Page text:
As Congress, the Clinton administration, the computer industry and privacy advocates battle to define the future of American software encryption policy, one of the nation's largest crypto-companies, RSA Data Security has quietly sealed a licensing deal with one of largest companies in the world, Japanese telecommunications giant Nippon Telegraph and Telephone.
Despite current U.S. laws that forbid the export of encryption codes longer than 40 bits or 512 bits, depending on the type of encryption, RSA was able to circumvent the regulations by using a Japanese subsidiary, Nihon RSA, to develop the technology that NTT plans on using to build chipsets for all types of communications devices.
"NTT will be making a particularly robust chipset," said RSA director of technology marketing Kurt Stammberger. "It's strictly a business relationship between NTT and RSA. We set up a Japanese subsidiary and specifically did not have any technology transfer from the U.S. to Japan. We hired Japanese engineers and cryptographers to do all the work."
And that, Stammberger says, breaks no existing laws. It doesn't even set a precedent, according to David Banisar, policy analyst at the Electronic Privacy Information Center.
"NTT just went forward and did it--they didn't even need RSA technology, but they wanted the name and logo [on their chips]," Banisar said. "Hundreds of software companies have done it. There's even some hardware out there, but the money it takes to start up a hardware product line" is prohibitive.
Money, however, is something NTT has plenty of, and Banisar echoes the warnings of the computer industry and bipartisan members of Congress that the resulting foreign-made encrypted hardware products--from telco equipment to computers to hybrid Internet appliances--could crush U.S. competition on the world market if U.S. companies aren't allowed to export strong encryption technology.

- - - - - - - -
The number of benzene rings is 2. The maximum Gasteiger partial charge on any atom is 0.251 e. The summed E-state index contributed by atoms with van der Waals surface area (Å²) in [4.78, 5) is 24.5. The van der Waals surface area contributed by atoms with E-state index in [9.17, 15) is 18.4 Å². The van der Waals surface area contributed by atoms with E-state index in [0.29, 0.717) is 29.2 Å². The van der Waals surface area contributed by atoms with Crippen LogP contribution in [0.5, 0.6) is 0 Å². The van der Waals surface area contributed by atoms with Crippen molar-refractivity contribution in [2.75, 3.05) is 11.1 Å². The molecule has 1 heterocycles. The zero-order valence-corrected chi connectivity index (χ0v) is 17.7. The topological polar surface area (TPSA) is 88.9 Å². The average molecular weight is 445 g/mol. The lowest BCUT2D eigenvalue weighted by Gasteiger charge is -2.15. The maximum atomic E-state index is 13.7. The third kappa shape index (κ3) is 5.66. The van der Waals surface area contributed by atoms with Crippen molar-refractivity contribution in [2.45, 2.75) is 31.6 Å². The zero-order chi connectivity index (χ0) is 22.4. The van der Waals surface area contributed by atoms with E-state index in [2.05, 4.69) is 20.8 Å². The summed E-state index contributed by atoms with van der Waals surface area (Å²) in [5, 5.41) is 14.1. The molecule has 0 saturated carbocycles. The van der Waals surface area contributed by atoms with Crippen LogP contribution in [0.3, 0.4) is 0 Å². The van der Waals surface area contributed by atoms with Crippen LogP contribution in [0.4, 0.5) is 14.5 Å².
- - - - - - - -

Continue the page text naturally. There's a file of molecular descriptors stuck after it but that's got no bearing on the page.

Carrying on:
RSA would not disclose the terms of the licensing deal, which allows NTT to use a lower-level "symmetric" algorithm called One RSA and a more powerful "asymmetric" algorithm called DES, but it will certainly give RSA a slice of NTT's revenue from the chipsets. And with NTT's scope, the slice could turn out to be a very large one.
The Clinton administration, meanwhile, is considering shifting the authority to grant licenses for encrypted software from the State Department to the Commerce Department, according to today's Wall Street Journal. The shift is also one of the tenets of the Pro-CODE Senate bill sponsored by Conrad Burns (R-Montana). He and other senators, including Patrick Leahy (D-Vermont) and Alan Simpson (R-Wyoming), want the government to ease encryption export controls and drop its plan to escrow "skeleton" software decryption keys that would allow law enforcement officials quick access to any encoded software program or electronic transmission.
The report cited an administration official, who said the shift would speed up the process by which software vendors are granted export licenses but would not constitute a change in the administration's overall policy toward encryption.
Nevertheless, such a shift could signal a move away from the National Security Agency's grip on export license approval and a growing awareness in White House circles that U.S companies are losing ground.